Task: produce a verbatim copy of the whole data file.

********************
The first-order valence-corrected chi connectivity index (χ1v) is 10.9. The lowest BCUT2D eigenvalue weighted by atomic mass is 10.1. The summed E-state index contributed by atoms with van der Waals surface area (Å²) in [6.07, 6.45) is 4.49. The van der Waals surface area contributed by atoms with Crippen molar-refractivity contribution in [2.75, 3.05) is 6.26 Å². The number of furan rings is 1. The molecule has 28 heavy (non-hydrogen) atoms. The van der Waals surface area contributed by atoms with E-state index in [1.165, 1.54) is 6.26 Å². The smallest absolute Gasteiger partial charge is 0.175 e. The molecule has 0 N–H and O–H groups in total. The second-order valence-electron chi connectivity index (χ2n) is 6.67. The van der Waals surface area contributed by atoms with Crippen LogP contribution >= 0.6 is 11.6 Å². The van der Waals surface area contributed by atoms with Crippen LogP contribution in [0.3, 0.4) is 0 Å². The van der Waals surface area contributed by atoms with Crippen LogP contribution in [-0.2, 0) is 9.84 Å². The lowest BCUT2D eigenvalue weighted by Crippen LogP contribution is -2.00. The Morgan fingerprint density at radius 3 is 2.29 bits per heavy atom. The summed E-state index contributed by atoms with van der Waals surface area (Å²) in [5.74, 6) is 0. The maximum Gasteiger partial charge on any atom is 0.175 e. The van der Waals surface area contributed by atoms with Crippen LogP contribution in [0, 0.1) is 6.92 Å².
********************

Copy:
The first-order valence-corrected chi connectivity index (χ1v) is 10.9. The lowest BCUT2D eigenvalue weighted by atomic mass is 10.1. The summed E-state index contributed by atoms with van der Waals surface area (Å²) in [6.07, 6.45) is 4.49. The van der Waals surface area contributed by atoms with Crippen molar-refractivity contribution in [2.75, 3.05) is 6.26 Å². The number of furan rings is 1. The molecule has 28 heavy (non-hydrogen) atoms. The van der Waals surface area contributed by atoms with E-state index in [1.165, 1.54) is 6.26 Å². The smallest absolute Gasteiger partial charge is 0.175 e. The molecule has 0 N–H and O–H groups in total. The second-order valence-electron chi connectivity index (χ2n) is 6.67. The van der Waals surface area contributed by atoms with Crippen LogP contribution >= 0.6 is 11.6 Å². The van der Waals surface area contributed by atoms with Crippen LogP contribution in [0.3, 0.4) is 0 Å². The van der Waals surface area contributed by atoms with Crippen LogP contribution in [-0.2, 0) is 9.84 Å². The lowest BCUT2D eigenvalue weighted by Crippen LogP contribution is -2.00. The Morgan fingerprint density at radius 3 is 2.29 bits per heavy atom. The summed E-state index contributed by atoms with van der Waals surface area (Å²) in [5.74, 6) is 0. The maximum Gasteiger partial charge on any atom is 0.175 e. The van der Waals surface area contributed by atoms with Crippen LogP contribution in [0, 0.1) is 6.92 Å².